Republicans’ big win in Virginia proves yet again that the pro-life message is an asset to savvy GOP candidates, even in “purple” states.
Terry McAuliffe evidently thought the rallying cry of abortion on demand would unify Democrats at a time when they have little to boast about. He arguably made it the central issue in his campaign, spending millions in advertising which emphasized his support for unlimited abortion and bringing in high-profile surrogates like Barack Obama. Several of his most expensive ads, each of which aired more than 1,100 times, attacked Glenn Youngkin on abortion. When challenged on issues like education, he would pivot to abortion. Mr. McAuliffe even campaigned at an abortion center that carries out abortions up to 16 weeks of pregnancy.
In contrast, Mr. Youngkin slammed Mr. McAuliffe and the Democrats for supporting abortion on demand through birth and even infanticide while outlining his commitments to advocate legislation to limit late-term abortions when unborn children can feel pain and work to stop taxpayer-funded abortions.
As Mr. Youngkin landed counterpunches and exposed Mr. McAuliffe as an extremist, the gap began to close.
Mr. McAuliffe’s strategy failed spectacularly. Even in a multifaceted election with local and national issues in play, the pro-life vote by itself was more than enough to deliver the margin of victory. Exit polls found that as many as 8% of Virginia voters cited abortion as their top issue, and those voters backed Mr. Youngkin by up to 17 points. Additionally, among the 10% of women voters who said abortion was the most important issue to them, 51% voted for Mr. Youngkin. Pro-life Republicans not only swept statewide races but flipped the House of Delegates as well.
Ignoring the power of the life issue to reach middle-of-the-road, persuadable voters going forward would be a big mistake.
The upcoming Dobbs late abortion case is Republicans’ biggest opportunity yet to make the contrast between themselves and pro-abortion Democrats crystal clear. In this case, involving Mississippi’s 15-week abortion limit, the Supreme Court will consider just one question: whether any limits on abortion before viability, when unborn babies can survive outside the womb, are constitutional.
It’s a widespread misconception that Roe v. Wade placed limits of any kind on abortion. In fact, it struck down every existing pro-life law in the United States and put us in the company of seven nations – such as North Korea and China – that allow abortion on demand more than halfway through pregnancy, even up to birth.
We know that “viability,” which has shifted as much as six weeks earlier with advances in technology, has no bearing on the child’s humanity. Scientific advances over the last five decades make this undeniable. Unborn babies have beating hearts by six weeks, can kick and jump by 10 weeks, and by 15 weeks can feel pain. We see them make faces in real-time via 4-D ultrasounds, and doctors can even perform fetal surgery right in the womb.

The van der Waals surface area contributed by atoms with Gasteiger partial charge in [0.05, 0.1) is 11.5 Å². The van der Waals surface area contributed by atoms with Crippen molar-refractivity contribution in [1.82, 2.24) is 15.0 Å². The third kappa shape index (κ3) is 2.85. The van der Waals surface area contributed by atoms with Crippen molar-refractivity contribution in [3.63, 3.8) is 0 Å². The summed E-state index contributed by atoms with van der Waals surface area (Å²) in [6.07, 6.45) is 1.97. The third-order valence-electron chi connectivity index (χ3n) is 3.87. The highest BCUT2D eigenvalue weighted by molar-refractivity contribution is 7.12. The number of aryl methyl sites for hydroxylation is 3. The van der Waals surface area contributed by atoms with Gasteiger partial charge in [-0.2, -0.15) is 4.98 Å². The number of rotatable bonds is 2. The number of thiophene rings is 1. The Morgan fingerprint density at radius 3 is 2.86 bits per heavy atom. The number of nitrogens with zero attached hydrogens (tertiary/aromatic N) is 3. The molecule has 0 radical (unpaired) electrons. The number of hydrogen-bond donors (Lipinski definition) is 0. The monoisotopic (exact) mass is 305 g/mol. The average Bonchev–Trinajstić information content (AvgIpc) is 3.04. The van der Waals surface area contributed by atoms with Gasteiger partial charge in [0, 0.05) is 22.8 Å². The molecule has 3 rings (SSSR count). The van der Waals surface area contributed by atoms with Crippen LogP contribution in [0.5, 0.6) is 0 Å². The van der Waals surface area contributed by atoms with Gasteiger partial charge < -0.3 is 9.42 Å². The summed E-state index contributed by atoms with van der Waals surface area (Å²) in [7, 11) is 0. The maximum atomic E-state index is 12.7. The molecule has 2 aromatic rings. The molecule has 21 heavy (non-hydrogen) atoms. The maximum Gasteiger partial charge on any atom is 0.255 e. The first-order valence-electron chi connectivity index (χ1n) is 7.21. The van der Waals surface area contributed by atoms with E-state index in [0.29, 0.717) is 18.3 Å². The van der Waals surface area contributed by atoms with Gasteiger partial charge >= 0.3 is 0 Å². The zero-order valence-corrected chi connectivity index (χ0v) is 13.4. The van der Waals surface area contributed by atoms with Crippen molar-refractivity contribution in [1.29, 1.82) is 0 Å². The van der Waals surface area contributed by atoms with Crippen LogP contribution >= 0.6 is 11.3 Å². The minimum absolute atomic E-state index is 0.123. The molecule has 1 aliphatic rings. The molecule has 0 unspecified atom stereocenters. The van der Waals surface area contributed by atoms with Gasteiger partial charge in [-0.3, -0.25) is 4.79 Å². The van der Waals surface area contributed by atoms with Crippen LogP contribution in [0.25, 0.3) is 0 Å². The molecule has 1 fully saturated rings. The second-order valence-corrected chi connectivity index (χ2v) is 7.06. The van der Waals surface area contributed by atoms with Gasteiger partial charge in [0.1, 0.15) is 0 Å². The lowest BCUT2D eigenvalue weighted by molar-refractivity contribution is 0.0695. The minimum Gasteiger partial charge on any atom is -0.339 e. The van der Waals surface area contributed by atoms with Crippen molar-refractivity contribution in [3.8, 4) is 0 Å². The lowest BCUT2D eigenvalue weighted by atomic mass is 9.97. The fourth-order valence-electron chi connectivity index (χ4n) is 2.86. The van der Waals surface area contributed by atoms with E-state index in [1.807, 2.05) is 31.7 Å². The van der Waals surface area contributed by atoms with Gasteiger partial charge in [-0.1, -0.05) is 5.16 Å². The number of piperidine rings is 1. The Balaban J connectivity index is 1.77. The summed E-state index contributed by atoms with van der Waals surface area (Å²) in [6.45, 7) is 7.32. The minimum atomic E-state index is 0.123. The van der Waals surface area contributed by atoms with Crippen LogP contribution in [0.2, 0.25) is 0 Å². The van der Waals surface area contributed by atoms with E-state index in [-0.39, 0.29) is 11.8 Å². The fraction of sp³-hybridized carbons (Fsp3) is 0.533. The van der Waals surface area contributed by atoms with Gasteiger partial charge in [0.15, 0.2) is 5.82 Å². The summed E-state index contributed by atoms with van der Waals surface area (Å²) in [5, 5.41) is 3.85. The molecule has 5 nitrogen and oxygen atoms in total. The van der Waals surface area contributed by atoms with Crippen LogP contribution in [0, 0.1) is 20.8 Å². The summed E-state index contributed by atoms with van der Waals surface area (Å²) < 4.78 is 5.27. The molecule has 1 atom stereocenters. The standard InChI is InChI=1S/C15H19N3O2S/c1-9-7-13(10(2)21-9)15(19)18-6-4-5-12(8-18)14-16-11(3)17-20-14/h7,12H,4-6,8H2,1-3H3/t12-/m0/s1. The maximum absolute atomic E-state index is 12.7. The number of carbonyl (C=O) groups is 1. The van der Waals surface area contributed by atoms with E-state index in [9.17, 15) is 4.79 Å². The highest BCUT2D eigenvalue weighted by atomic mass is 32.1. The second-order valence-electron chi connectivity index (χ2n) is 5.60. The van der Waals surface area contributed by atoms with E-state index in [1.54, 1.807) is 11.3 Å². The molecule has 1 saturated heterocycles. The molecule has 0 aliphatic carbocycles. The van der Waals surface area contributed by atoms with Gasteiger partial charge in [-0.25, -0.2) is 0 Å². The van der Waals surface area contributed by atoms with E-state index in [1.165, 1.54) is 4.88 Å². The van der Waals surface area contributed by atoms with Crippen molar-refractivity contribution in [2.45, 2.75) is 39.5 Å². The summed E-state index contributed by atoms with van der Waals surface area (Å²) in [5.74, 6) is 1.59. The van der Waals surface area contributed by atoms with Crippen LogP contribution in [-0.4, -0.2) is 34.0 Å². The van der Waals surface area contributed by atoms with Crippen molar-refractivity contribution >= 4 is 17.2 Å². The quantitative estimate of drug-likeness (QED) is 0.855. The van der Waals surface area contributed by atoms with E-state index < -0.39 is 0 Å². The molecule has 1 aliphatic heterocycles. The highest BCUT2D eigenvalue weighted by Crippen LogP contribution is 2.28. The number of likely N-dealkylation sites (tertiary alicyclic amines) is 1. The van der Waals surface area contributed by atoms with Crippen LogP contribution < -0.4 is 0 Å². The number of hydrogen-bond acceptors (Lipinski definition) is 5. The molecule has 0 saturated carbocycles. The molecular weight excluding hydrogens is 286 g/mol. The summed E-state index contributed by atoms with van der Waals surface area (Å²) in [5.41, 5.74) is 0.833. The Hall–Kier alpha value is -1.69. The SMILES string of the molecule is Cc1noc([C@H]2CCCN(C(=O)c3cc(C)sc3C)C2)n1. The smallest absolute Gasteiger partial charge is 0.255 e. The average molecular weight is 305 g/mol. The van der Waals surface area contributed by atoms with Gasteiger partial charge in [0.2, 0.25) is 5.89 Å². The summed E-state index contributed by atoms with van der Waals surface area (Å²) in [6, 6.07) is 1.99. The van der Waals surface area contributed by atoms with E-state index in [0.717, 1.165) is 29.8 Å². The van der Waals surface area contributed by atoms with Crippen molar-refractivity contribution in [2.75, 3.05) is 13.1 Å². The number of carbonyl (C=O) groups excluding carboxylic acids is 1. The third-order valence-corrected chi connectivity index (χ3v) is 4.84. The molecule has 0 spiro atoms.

Republicans should feel confident discussing this. When voters realize that children can legally be aborted at this point and beyond, they are horrified and more likely to support pro-life candidates.
The other central question is who determines abortion policy in this country: Unelected judges imposing their own preferences, or the people of each state speaking through elected representatives who can be held accountable at the ballot box.
In the best-case scenario, the Court corrects its past injustices, salvaging its credibility and removing itself from policy decisions that rightly belong to the people. Then our divisions can begin to heal, as the states finally get to have the real debate that has been stifled for two generations, find consensus, and enact laws that reflect the values of those who reside there. Any version of a yes answer, however, would be a move away from extremism.
The same rank elitism Terry McAuliffe displayed toward concerned parents pervades the Democratic Party’s approach to abortion. The last thing pro-abortion Democrats want is for the people to decide because most Americans want far greater limits on abortion than are currently permitted under Roe v. Wade.
Standing with innocent children and their mothers – and with the people – is not just morally right; it’s politically smart. The pathway forward for the GOP in the 2022 midterms is clear: Going on offense on life and refusing to cede the issue to pro-abortion Democrats is the key to victory.
• Marjorie Dannenfelser is president of the national pro-life group Susan B. Anthony List.